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For some reason, Hurray for the Riff Raff’s main hepcat, Alynda Segarra, waits until the new album’s third track, “Hungry Ghost,” to tell us she’s “ready for the world.” As if that wasn’t totally obvious right from track one.

For many, though, that’s been obvious since at least the band’s last album, Small Town Heroes, which expressed the time-honored narratives of Americana roots music in a wholly new feminist and humanist manner. Their new effort, The Navigator, the bands’ sixth studio album, continues in that righteous direction, albeit with a notably more expansive air to it. While the lyrics may not, the music on Small Town Heroes still feels like Americana/Folk. But “The Navigator” has obviously moved into a more genre-defying realm.

That’s a beautiful thing too, given Segarra’s rambling past – she’s of Puerto Rican decent, grew up in the Bronx digging on doo-wop and Motown, and then dove into the hardcore punk scene in NYC. By the time she was 17, New York wasn’t big enough, so she began busking her way around America, literally hopping freight trains along the way. And you hear all of that travelling on this new album, particularly the Latin roots, which bring a whole new vivacity to her often haunting hymns.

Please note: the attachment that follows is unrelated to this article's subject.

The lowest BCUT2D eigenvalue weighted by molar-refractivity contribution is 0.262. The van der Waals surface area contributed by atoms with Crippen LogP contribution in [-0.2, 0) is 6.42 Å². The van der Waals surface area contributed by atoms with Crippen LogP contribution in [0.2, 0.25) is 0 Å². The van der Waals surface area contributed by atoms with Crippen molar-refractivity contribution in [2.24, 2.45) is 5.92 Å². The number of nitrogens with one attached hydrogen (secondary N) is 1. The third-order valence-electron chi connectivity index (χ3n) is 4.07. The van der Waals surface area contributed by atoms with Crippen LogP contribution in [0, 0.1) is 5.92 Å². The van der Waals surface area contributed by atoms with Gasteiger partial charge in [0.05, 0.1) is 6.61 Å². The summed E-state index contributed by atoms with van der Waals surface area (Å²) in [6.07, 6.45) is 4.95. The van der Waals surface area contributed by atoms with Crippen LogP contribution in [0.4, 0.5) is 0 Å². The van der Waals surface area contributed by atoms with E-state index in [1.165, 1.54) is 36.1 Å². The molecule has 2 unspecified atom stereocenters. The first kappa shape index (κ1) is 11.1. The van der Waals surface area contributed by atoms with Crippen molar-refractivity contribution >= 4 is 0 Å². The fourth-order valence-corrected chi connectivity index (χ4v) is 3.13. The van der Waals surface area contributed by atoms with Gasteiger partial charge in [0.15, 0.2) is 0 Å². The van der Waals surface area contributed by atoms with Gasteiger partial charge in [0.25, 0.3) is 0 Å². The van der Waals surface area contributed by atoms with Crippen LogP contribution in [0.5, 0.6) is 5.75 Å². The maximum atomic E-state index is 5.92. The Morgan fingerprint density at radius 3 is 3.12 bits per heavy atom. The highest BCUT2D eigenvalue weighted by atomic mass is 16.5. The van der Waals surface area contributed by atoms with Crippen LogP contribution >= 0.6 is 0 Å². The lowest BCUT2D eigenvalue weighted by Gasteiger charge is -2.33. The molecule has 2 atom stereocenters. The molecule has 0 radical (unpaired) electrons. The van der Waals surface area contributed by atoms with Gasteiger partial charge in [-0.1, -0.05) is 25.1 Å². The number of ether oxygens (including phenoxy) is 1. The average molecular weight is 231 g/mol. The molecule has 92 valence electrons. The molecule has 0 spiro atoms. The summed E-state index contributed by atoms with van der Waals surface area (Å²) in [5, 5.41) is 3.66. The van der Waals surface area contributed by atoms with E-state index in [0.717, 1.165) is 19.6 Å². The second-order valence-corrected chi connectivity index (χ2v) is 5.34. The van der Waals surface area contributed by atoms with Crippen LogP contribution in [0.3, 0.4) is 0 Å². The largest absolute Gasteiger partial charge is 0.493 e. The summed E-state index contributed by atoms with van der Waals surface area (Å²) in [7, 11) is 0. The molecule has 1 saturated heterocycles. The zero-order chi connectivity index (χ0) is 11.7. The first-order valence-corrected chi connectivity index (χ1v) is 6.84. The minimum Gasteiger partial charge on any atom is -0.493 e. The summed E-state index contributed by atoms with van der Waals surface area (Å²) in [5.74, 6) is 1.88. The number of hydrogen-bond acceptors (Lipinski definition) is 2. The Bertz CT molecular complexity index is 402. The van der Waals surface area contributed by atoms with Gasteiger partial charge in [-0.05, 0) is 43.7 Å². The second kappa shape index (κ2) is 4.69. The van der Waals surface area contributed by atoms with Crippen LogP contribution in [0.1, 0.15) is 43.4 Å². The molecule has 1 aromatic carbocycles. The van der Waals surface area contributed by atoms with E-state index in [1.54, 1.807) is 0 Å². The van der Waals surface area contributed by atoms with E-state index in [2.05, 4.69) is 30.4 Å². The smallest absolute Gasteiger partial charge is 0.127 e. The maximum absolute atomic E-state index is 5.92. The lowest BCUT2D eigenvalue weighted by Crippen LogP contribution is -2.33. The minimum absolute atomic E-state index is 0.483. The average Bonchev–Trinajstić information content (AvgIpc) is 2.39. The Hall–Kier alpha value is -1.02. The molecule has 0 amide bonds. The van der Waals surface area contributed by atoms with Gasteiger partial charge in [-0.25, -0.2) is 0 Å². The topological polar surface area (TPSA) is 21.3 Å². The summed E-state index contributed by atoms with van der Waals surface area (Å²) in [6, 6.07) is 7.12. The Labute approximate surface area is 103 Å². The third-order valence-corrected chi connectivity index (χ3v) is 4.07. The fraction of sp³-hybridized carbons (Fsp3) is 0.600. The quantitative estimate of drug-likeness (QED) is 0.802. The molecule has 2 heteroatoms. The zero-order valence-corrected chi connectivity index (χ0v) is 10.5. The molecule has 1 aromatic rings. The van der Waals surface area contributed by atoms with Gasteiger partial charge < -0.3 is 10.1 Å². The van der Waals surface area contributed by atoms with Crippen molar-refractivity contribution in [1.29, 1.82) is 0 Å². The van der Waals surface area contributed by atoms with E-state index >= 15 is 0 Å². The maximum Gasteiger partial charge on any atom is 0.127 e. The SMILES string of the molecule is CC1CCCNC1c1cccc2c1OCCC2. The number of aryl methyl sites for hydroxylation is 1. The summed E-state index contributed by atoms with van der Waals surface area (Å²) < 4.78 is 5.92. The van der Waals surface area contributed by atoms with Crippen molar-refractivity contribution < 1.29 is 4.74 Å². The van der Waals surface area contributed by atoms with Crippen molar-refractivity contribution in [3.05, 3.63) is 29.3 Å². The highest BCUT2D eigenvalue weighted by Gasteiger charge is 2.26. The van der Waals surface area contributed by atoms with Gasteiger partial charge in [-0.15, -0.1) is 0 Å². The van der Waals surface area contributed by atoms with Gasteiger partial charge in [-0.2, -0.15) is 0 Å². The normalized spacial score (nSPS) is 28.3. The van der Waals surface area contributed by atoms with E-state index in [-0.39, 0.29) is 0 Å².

Riff Raff actually does a really good job of describing this genre-busting direction. The new line-up’s home base is still New Orleans, but you wouldn’t describe them as having a New Orleans sound, except for in the bouillabaisse sense of the place, where many ingredients come together to make something steamy.

Segarra’’s subtly understated yet never lacking voice is definitely the paprika in that musical bouillabaisse, though. Her often nebulous lyrics lure you in with softness, but her edge is far too sharp and probing to ever feel like you’re fully grasping her other-level understanding of things. Though you do keep nodding along, as the music sonically reflects all of that mystery. It’s not necessarily cinematic, but more so visual in the poetic sense. Your imagination is stirred, along with your intellect.

The Navigator is supposedly a concept album, told from the perspective of our navigator, Navita. But Navita is clearly channeling Segarra, who’s unclearly channeling the forces of our collective past, and reforming those spirits through her own lenses. They’re not rose colored, not even close, but they will help you see beyond your nose.

Adam Pockross
About the Author

LA via Seattle via Vail via Syracuse via Denver via Chicago via the universe. Adam Freeman Pockross was raised by an English teacher mother, who, despite overbearing guilt, still managed to instill a passion for words – particularly those lovingly laced with alliteration. Over the years of over-education, Adam has professionally written about a vast array of subjects, including arts & entertainment, wine, the environment, cars, kids (though he has none), and, most embarrassingly, dick jokes. He’s also unprofessionally working on a digital children’s book for adults and playing in Playa del Rey's biggest rock n' roll cover band (as judged by member count, not popularity).

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